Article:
Given the importance of the energy sector to the Canadian economy — 6.8% of GDP and 16% of total investment, according to the Energy Council of Canada — it accounts for a surprisingly modest share of the country’s corporate bond market.
According to CIBC, energy-related issuance reached $5.575bn in 2012, or 15.7% of total Canadian dollar corporate non-financial issuance. Of this total, which was up from 13.7% of all issuance in 2011, $3.95bn was accounted for by investment grade issuance, with $1.625bn in the high yield market.
By early September, total issuance in 2013 was $3.985bn, or 14.7% of the total, with the distribution between investment grade and high yield issuance similar to 2012. These numbers, however, refer to issuance in the entire sector, which includes energy-related infrastructure.
Sean Gilbert, managing director of debt capital markets at CIBC World Markets, says that on average, exploration and production (E&P) companies account for between 2% and 5% of total annual issuance.
That is well below the market’s capacity. “On the investment grade side we believe the Canadian dollar market has the capacity to absorb between $4bn and $6bn annually of E&P issuance, and we’re nowhere near that level today,” says Gilbert.
Bankers say that the outlook for issuance in the broader Canadian energy sector is mixed. “In terms of access to capital, I would divide the industry into the E&P or upstream sector on the one hand and the infrastructure or midstream sector on the other,” says Derek Neldner, managing director and head of the Canadian energy group at RBC in Calgary.
“For E&P companies, the capital intensity of the Canadian energy industry has continued to increase. At the same time, with commodity prices under pressure and the sector out of favour in the capital markets, for many companies access to the debt and equity markets has been challenged.” The result, he says, is that much of the sector has been reliant either on cashflow, bank debt, or asset sales to underpin its financing requirement.
Randy Ollenberger, managing director and head of the oil and gas research group at BMO Capital Markets, agrees that while capex plans at the largest companies remain extensive, little of this is likely to feed through into capital market issuance. “Five years ago there were many more oil sands projects in the pipeline than there are today,” he says. “Today, the investment plans are much more concentrated among the larger companies such as Suncor and Imperial Oil. These companies are still spending tremendous amounts of money, and oil sands probably represents about $25bn a year of capex for each of the next five years. But this will largely be funded by cashflow, with a small amount of incremental debt and not much in the way of equity.”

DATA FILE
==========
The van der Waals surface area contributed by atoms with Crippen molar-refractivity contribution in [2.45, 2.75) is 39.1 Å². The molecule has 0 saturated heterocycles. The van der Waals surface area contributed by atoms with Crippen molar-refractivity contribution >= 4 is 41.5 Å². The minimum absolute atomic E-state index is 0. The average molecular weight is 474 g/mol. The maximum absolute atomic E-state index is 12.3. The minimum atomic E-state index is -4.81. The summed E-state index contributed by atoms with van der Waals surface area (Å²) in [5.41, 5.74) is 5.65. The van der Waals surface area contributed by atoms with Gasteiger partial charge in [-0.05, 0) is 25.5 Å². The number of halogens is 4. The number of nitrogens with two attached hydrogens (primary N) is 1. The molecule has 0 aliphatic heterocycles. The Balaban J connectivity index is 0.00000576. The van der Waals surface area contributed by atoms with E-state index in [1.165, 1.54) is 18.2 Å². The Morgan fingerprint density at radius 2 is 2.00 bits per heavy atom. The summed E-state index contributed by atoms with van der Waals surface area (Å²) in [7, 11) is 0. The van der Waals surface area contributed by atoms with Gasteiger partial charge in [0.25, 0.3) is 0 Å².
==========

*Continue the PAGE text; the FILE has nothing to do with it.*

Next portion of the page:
Living within their means
That may reflect the inherent conservatism of large sections of the Canadian corporate sector. “In the large cap sector the mantra is of companies living within their means,” says CIBC’s Gilbert. “The funding requirements of these companies will be relatively modest and focus chiefly on refinancings. While they won’t look to shrink their aggregate debt, these companies are wary of increasing it, especially in the gas-weighted sector.”
There is certainly little sign of any immediate refinancing pressures in the Canadian energy sector. According to DBRS: “Liquidity, defined as cash balances and available credit facilities, decreased slightly but still remained well above historical norms for the sector in Q1 2013.” Cash balances, says the DBRS report, reached $200bn in the first quarter of this year.
The DBRS analysis adds that “on average, maturities are well spread out, with no concentration of maturing debt.” With more than 45% of debt maturities due in 2018 and beyond, says DBRS, “refinancing risk remains low across the sector.”
DBRS advises, however, that “for some smaller operators, there is slightly greater refinancing risk, as available liquidity is often in the form of credit facilities as opposed to cash.”
CIBC’s Gilbert agrees that relative external funding requirements may be higher in the non-investment grade sector than they are among the largest companies. “On the high yield side, we may see companies increase budgets, because the smaller you are, the more important it is to maintain and grow production levels,” he says.
Gilbert and other bankers say, however, that a more vibrant area of the capital market may be bond issuance from companies in the infrastructure or so-called midstream sector of the energy industry. “There is a continual shortage of transportation pipelines and rising demand for gas treatment, processing and gathering companies,” says Gilbert. “The midstream sector has emerged as a source of about $3bn of supply a year, which is double the size of the market five years ago.”
At RBC, Neldner agrees. “There are a lot of growth projects underway in the energy infrastructure sector calling for a significant amount of funding. The energy infrastructure organizations have very strong access to financing, which is the polar opposite to what we’re seeing in the E&P sector,” he says.